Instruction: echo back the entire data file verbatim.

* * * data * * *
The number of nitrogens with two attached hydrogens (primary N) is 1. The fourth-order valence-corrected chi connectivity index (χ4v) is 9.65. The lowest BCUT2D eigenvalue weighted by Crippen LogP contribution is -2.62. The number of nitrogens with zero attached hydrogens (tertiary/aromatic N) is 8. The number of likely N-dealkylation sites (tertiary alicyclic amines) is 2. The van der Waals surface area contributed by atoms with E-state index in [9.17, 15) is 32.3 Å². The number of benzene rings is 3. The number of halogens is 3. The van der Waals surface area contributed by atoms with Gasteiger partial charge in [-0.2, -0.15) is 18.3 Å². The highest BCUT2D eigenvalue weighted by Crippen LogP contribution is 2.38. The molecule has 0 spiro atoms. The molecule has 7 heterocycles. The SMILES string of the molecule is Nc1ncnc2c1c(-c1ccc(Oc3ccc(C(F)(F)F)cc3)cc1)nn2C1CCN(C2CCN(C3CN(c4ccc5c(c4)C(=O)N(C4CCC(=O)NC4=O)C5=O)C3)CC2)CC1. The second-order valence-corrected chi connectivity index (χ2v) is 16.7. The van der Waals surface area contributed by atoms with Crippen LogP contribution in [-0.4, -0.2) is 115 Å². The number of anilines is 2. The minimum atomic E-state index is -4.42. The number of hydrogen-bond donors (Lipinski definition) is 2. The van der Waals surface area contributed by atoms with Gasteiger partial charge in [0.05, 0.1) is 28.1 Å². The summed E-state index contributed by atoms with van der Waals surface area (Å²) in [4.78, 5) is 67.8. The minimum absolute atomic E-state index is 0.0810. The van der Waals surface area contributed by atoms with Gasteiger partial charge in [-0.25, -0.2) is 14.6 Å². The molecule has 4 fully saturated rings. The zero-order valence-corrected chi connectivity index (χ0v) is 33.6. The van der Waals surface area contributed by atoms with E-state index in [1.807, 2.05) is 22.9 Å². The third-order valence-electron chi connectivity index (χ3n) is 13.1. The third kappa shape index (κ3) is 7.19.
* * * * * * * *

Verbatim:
The number of nitrogens with two attached hydrogens (primary N) is 1. The fourth-order valence-corrected chi connectivity index (χ4v) is 9.65. The lowest BCUT2D eigenvalue weighted by Crippen LogP contribution is -2.62. The number of nitrogens with zero attached hydrogens (tertiary/aromatic N) is 8. The number of likely N-dealkylation sites (tertiary alicyclic amines) is 2. The van der Waals surface area contributed by atoms with E-state index in [9.17, 15) is 32.3 Å². The number of benzene rings is 3. The number of halogens is 3. The van der Waals surface area contributed by atoms with Gasteiger partial charge in [-0.2, -0.15) is 18.3 Å². The highest BCUT2D eigenvalue weighted by Crippen LogP contribution is 2.38. The molecule has 0 spiro atoms. The molecule has 7 heterocycles. The SMILES string of the molecule is Nc1ncnc2c1c(-c1ccc(Oc3ccc(C(F)(F)F)cc3)cc1)nn2C1CCN(C2CCN(C3CN(c4ccc5c(c4)C(=O)N(C4CCC(=O)NC4=O)C5=O)C3)CC2)CC1. The second-order valence-corrected chi connectivity index (χ2v) is 16.7. The van der Waals surface area contributed by atoms with Crippen LogP contribution in [-0.4, -0.2) is 115 Å². The number of anilines is 2. The minimum atomic E-state index is -4.42. The number of hydrogen-bond donors (Lipinski definition) is 2. The van der Waals surface area contributed by atoms with Gasteiger partial charge in [0.05, 0.1) is 28.1 Å². The summed E-state index contributed by atoms with van der Waals surface area (Å²) in [4.78, 5) is 67.8. The minimum absolute atomic E-state index is 0.0810. The van der Waals surface area contributed by atoms with Gasteiger partial charge in [-0.25, -0.2) is 14.6 Å². The molecule has 4 fully saturated rings. The zero-order valence-corrected chi connectivity index (χ0v) is 33.6. The van der Waals surface area contributed by atoms with E-state index in [1.807, 2.05) is 22.9 Å². The third-order valence-electron chi connectivity index (χ3n) is 13.1. The third kappa shape index (κ3) is 7.19.